3 Simple Ways to Foster Your Baby’s Brain Development

Woman holds baby over head

During the first three years of life, your baby’s brain makes over one million neural connections per second. That’s a lot of brain development! The quality of a baby’s environment (including your connection with them) in those early years is critical to a baby’s growth and offers parents a wide window of influence. 

There are things you can do to nurture your baby’s mind and even ways to set them up for success while they’re still in utero. To help you do just that, we teamed up with the experts at Healthybaby, a brand pioneering brain-safe, development-led baby products. Ahead, you can read their easy tips for supporting your little one’s developmental health during pregnancy and beyond.  

1. Prioritize Your Prenatal Health

Your body is your baby’s first environment, and it has a significant influence on their developing brain and body. So whether you’re trying to conceive, are pregnant, or are in postpartum, your healthcare team may recommend that you eat a balanced, nutrient-dense diet and take a prenatal supplement for extra support. In theory, doing both of these things should provide your baby with the nutrients needed to aid their brain development and long-term health. That said, the Food and Drug Administration (FDA) has never published a standard for prenatal nutrition and does not regulate supplements. So not all prenatal supplements provide what some doctors and researchers feel are adequate amounts of essential nutrients.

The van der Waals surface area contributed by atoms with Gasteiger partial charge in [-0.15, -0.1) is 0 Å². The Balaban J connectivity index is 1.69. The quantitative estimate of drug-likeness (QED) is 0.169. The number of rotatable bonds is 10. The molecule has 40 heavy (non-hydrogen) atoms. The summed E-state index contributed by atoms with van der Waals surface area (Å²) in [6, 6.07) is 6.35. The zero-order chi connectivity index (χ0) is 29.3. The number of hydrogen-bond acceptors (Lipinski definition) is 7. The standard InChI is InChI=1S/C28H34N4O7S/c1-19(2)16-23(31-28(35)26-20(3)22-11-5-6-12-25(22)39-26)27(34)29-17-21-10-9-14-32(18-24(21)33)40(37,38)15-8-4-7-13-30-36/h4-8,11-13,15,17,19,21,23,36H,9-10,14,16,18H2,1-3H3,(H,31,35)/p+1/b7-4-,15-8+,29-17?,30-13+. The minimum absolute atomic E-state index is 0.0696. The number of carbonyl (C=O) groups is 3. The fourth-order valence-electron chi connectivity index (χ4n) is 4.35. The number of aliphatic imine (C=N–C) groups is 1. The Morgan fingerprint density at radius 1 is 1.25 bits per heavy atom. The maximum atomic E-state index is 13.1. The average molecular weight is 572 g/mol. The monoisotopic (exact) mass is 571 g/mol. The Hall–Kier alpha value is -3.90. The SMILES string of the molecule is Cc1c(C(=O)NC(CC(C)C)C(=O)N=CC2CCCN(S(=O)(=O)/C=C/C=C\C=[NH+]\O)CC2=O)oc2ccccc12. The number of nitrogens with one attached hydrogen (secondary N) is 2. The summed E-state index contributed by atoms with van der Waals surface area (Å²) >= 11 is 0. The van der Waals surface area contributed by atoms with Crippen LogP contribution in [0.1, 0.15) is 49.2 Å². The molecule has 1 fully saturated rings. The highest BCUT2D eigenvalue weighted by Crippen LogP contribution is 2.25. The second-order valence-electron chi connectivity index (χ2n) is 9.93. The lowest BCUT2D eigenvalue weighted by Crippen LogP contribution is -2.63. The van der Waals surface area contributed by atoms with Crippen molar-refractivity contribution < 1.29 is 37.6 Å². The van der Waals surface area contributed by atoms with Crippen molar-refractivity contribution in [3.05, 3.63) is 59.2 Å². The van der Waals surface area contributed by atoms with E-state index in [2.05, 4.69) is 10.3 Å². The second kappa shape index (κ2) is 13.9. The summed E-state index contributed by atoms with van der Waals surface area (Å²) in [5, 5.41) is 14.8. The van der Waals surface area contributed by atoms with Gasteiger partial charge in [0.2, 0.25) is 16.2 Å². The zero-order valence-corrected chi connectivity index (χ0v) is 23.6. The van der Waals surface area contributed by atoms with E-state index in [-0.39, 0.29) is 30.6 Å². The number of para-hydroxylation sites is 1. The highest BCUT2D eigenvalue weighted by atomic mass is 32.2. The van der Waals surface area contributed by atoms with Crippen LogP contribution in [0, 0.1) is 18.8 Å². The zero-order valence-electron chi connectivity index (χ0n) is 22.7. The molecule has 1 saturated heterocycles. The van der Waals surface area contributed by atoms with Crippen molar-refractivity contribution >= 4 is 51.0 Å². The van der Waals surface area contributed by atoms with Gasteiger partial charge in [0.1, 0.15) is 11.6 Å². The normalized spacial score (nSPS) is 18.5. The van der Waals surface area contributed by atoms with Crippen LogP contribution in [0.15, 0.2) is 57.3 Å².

With this in mind, Healthybaby set out to make a comprehensive prenatal. In partnership with the Neurological Health Foundation (NHF), their consultant James Adams, Ph.D., distilled the insights from over 350 studies. Then Dr. Adams established evidence-based recommendations for the optimal level of each vitamin and mineral. Healthybaby’s supplements meet these levels and are tailored to each trimester, so you and your baby get the optimal amount of nutrients during each stage of development.

2. Reduce Exposure to Chemicals

Exposure to chemicals and neurotoxins (like lead, mercury, and arsenic) can impact your little one’s brain development. Some exposure to chemicals is inevitable — whether from air pollution or mass food production. But there are small steps you can take to reduce your exposure right away. 

If you aren’t already, consider using a filter for your drinking water. Not only will it make your water taste better, but it will also remove many harmful contaminants from your local water supply. (If you’re curious about the cleanliness of your local tap water, check out the Environmental Working Group’s (EWG) Tap Water Database.) 

Woman holds baby

You can also swap out your little one’s diaper. Several studies have found that many disposable diapers contain toxins that may be risky for children's health and brain development. If this concerns you, look for options free of harmful chemicals like the Healthybaby diaper. It’s the first EWG VERIFIED™ diaper and is free of 4,400+ toxic chemicals and materials found in certain diapers, household products, and the environment. (Think: parabens, chlorine, and phthalates.)